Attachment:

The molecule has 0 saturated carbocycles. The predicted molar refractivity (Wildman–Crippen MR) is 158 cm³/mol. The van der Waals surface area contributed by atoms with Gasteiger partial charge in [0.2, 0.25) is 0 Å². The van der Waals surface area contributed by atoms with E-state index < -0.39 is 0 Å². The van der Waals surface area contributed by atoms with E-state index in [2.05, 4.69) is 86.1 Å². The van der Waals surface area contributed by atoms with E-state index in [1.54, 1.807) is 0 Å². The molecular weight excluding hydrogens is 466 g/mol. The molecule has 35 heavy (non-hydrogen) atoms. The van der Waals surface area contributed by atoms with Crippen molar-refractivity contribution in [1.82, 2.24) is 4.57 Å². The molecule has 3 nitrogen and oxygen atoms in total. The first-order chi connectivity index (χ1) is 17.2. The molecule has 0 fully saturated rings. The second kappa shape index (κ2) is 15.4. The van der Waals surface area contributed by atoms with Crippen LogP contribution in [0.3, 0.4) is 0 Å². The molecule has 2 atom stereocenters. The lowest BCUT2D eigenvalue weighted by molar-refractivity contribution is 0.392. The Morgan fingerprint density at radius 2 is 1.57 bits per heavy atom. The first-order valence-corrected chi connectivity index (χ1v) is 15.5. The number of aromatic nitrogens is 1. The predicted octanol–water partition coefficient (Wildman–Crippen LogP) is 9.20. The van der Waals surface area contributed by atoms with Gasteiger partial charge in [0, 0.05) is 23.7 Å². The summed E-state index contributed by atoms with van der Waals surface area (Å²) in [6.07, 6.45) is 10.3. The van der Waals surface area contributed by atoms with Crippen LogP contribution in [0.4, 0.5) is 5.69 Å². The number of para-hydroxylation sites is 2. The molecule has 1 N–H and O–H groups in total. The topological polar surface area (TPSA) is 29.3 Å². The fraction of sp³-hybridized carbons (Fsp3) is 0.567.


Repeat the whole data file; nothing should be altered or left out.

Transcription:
The molecule has 0 saturated carbocycles. The predicted molar refractivity (Wildman–Crippen MR) is 158 cm³/mol. The van der Waals surface area contributed by atoms with Gasteiger partial charge in [0.2, 0.25) is 0 Å². The van der Waals surface area contributed by atoms with E-state index < -0.39 is 0 Å². The van der Waals surface area contributed by atoms with E-state index in [2.05, 4.69) is 86.1 Å². The van der Waals surface area contributed by atoms with E-state index in [1.54, 1.807) is 0 Å². The molecular weight excluding hydrogens is 466 g/mol. The molecule has 35 heavy (non-hydrogen) atoms. The van der Waals surface area contributed by atoms with Crippen molar-refractivity contribution in [1.82, 2.24) is 4.57 Å². The molecule has 3 nitrogen and oxygen atoms in total. The first-order chi connectivity index (χ1) is 17.2. The molecule has 0 fully saturated rings. The second kappa shape index (κ2) is 15.4. The van der Waals surface area contributed by atoms with Crippen LogP contribution in [0.3, 0.4) is 0 Å². The molecule has 2 atom stereocenters. The lowest BCUT2D eigenvalue weighted by molar-refractivity contribution is 0.392. The Morgan fingerprint density at radius 2 is 1.57 bits per heavy atom. The first-order valence-corrected chi connectivity index (χ1v) is 15.5. The number of aromatic nitrogens is 1. The predicted octanol–water partition coefficient (Wildman–Crippen LogP) is 9.20. The van der Waals surface area contributed by atoms with Gasteiger partial charge in [0, 0.05) is 23.7 Å². The summed E-state index contributed by atoms with van der Waals surface area (Å²) in [6.07, 6.45) is 10.3. The van der Waals surface area contributed by atoms with Crippen LogP contribution in [0.4, 0.5) is 5.69 Å². The number of para-hydroxylation sites is 2. The molecule has 1 N–H and O–H groups in total. The topological polar surface area (TPSA) is 29.3 Å². The fraction of sp³-hybridized carbons (Fsp3) is 0.567.